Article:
• Meritocrat's Avatar
    Today, 07:18 AM
    Jordan Peterson may be the only clinical psychologist who believes that psychology is subordinate to philosophy and the one thing that psychology and philosophy both genuflect before is story. Story, or myth, predates religion and is, in fact, as old as language itself. In his earlier book, Maps of Meaning: The Architecture of Belief, Peterson connects the stories we share with our earliest ancestors with modern knowledge of behavior and the mind. It’s a textbook for his popular University of Toronto courses. The one-time dish washer and mill worker spent nearly 20 years at the University before garnering international attention. In September 2016, Peterson released a couple of videos opposing an amendment to the Canadian Human Rights Act which he contended could send someone to jail for refusing to use a made-up gender identity pronoun. Peterson went on to testify before the Canadian Senate, and has emerged as a foremost critic of postmodernism on North American campuses. Postmodernism is the “new skin of communism,” In Peterson’s view. The ideology has been so thoroughly discredited from an economic standpoint that those who still advocate for it, for either political or emotional reasons, have resorted to attacking the very process in which something can be discredited—reason and debate. At the same time they have worked to change the face of oppression away from those living in poverty toward individuals who don’t look or act like those who hold most of the positions of power and authority in Western society. Peterson’s classroom is now the entire globe. Millions are watching his lectures and other videos on YouTube. For this new and greater audience, a more accessible, more affordable compendium than Maps of Meaning was called for.
    3 replies | 282 view(s)
  • Meritocrat's Avatar
    01-12-2018, 04:56 AM
    I've achieved more than SM as a writer why would I take time to reproduce his theory in my own words? I already wrote that I found it in line with Hazlitt's Foundations of Morality. I will use a line from that book which I have often quoted. "The attitude and actions that best promote the happiness and well being of the individual in the long run tend to coincide with the actions and attitudes that best promote the happiness and well being of society as a whole."
    61 replies | 1260 view(s)
  • Meritocrat's Avatar
    01-11-2018, 06:30 AM
    I find UPB compelling though not entirely original. Henry Hazlitt said much of the same in The Foundations of Morality. And Hazlitt was building on Herbert Spencer... My major point of agreement with SM is that reason has to be the first principle. We have to be cautious of confirmation bias and challenge ideas that might seem to threaten our belief in liberty. I came across the research on race and IQ over a decade ago, (The Bell Curve, Race Evolution and Behavior, et al) and thought what good came come from this? I wanted to believe that all people no matter the race had the same potential for peaceful and productive behavior. I was all in on egalitarian libertarianism. Today, with whites and Asians increasingly being unfairly scapegoated, it seems worth investigating and discussing. Why can I spend a day in Tokyo, a city more than twice as crowded as NYC and see hardly any police officers and feel safe and I spend a day in NYC and see officers in military gear and not feel safe? Can it possibly have something to do with immigration policy. There has always been left and right divide within libertarianism and they move in waves and many of the thinkers we respect, such as Murray Rothbard, HL Mencken even Ron Paul, have themselves fluctuated. I respect that SM is taking on these difficult questions.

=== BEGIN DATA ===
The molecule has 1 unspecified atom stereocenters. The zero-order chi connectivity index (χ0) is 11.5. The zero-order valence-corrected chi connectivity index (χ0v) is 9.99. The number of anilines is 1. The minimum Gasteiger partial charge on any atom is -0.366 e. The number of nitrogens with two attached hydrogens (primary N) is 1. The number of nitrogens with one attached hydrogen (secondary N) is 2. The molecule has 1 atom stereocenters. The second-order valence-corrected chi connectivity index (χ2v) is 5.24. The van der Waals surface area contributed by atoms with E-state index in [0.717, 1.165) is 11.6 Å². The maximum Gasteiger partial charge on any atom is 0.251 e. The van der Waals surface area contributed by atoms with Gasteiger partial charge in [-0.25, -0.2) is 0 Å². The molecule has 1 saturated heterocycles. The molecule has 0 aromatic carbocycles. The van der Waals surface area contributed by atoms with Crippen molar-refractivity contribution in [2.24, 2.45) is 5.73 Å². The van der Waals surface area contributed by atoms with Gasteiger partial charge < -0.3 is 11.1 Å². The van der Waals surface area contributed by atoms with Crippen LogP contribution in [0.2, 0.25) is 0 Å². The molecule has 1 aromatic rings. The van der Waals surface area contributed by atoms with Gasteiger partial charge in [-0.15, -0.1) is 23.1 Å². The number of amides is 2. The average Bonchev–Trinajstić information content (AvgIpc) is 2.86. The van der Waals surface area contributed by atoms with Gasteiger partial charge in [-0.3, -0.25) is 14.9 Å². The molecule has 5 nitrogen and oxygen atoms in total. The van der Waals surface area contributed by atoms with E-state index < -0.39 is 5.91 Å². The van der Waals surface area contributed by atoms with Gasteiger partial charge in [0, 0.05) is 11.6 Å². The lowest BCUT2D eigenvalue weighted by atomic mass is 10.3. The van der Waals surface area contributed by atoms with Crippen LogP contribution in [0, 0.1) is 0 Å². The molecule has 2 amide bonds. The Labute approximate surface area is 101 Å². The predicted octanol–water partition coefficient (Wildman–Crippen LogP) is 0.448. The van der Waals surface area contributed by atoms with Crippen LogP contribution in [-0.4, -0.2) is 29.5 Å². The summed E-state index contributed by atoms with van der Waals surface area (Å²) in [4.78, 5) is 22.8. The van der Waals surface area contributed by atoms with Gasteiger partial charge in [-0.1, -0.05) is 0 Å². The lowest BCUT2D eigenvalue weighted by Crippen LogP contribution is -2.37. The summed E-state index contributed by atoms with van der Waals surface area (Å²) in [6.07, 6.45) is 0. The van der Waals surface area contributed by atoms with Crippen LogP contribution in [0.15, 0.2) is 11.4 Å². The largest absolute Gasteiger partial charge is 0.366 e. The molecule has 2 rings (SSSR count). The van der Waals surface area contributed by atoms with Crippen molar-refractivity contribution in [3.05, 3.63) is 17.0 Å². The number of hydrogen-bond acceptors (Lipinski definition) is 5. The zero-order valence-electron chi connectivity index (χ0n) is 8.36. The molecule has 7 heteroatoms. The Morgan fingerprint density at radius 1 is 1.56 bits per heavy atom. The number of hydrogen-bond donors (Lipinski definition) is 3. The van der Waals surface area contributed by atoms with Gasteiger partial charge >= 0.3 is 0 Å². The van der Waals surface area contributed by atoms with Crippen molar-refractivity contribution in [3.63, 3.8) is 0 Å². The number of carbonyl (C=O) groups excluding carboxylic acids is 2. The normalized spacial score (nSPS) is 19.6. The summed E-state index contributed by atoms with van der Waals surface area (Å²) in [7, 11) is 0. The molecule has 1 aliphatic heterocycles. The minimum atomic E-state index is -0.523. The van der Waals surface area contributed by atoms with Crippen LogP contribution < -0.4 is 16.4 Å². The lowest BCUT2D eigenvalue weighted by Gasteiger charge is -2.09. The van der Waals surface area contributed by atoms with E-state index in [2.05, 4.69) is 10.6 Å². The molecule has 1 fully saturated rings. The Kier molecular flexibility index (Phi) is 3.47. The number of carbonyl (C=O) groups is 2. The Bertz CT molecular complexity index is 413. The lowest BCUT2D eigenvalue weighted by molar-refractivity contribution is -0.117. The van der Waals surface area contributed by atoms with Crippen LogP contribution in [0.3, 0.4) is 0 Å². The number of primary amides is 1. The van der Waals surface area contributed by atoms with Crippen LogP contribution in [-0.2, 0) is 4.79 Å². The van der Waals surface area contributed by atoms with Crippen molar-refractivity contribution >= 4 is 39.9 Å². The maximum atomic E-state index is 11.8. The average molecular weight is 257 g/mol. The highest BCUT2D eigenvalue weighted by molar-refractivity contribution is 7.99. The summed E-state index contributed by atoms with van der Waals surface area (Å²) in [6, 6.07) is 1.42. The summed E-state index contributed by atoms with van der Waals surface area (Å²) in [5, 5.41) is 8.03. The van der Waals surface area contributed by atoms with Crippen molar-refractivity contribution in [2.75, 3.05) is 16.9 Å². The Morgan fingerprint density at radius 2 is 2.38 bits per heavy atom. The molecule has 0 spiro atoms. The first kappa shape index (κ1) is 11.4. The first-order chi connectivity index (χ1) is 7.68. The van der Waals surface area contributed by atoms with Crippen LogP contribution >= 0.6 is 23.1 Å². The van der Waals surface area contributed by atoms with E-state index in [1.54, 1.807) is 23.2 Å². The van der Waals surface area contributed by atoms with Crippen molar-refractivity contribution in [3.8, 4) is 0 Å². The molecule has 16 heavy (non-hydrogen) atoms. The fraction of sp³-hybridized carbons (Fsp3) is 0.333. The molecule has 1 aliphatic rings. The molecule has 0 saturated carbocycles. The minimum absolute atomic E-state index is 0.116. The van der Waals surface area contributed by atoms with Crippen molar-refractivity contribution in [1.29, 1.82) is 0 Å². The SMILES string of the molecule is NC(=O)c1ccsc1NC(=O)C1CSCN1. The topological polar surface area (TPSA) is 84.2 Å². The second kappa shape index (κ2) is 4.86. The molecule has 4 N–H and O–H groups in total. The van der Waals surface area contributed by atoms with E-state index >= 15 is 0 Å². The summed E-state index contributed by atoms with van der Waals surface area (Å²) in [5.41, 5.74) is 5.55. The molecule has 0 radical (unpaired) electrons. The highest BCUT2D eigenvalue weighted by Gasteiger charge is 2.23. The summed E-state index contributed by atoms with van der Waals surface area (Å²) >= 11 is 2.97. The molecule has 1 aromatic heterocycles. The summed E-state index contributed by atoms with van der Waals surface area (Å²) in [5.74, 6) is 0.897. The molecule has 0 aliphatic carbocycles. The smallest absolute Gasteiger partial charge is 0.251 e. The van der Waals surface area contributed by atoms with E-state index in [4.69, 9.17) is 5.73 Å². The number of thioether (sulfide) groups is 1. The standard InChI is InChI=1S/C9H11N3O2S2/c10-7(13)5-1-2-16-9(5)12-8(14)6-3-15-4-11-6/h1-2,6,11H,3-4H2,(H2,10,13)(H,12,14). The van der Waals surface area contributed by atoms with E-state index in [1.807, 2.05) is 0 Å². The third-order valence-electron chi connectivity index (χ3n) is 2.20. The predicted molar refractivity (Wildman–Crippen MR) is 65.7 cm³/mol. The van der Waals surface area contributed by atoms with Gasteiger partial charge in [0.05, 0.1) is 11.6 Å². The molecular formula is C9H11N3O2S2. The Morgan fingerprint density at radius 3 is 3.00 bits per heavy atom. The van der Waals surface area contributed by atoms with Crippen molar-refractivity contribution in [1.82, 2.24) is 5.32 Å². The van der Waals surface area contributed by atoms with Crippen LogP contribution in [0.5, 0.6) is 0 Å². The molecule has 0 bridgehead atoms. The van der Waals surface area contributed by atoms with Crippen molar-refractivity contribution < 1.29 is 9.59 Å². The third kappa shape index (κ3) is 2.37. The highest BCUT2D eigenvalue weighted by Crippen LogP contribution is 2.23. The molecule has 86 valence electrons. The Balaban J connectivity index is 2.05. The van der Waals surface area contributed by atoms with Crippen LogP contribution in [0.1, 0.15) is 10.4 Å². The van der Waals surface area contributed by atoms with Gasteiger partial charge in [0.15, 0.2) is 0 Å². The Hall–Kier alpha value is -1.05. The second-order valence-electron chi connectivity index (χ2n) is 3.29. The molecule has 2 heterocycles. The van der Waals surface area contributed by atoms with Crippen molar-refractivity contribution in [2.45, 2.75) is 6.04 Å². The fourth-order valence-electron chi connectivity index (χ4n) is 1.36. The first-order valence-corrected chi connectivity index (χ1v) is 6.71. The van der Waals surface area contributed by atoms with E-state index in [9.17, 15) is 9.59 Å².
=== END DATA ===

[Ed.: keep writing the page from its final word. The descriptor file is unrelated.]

61 replies | 1260 view(s)
  • Meritocrat's Avatar
    01-07-2018, 03:45 AM
    I could probably rip this book just based on the introduction. I don't think his fiction is great. And I have a personal issue with him. He could have acknowledged me publicly for something I did for the show but chose not to. But I have to give him his due, from where he came from and what he has created, the people he has helped are undeniable. There is a bit of appeal to authority fallacy in some of these remarks. Like a so-called self published book automatically has less merit than something that passed the gate keeps, like you need to have a doctorate in philosophy to put forth a revolutionary theory. Is this really how you want it? It doesn't matter, that world is falling away. There was also an appeal to popularity fallacy 'every rational anarchist has abandoned him," to paraphrase. As a philosopher I think he is second to none right now, at least who I have read and come across. He is a modern day Socrates. The podcast is probably the best I've ever listened to and I listened to many. I read the FDR liberated page and was not moved. If FDR is a cult lets have more of the kind and more members. The world will be a better place. If you want a better book on the subject check out Logic and Contemporary Rhetoric by Kahane.
    61 replies | 1260 view(s)
  • Meritocrat's Avatar
    01-04-2018, 06:35 AM
    This is an advanced review of Jordan Peterson's upcoming book: https://simplicityandpurity.wordpress.com/2018/01/03/the-last-professor/
    3 replies | 282 view(s)
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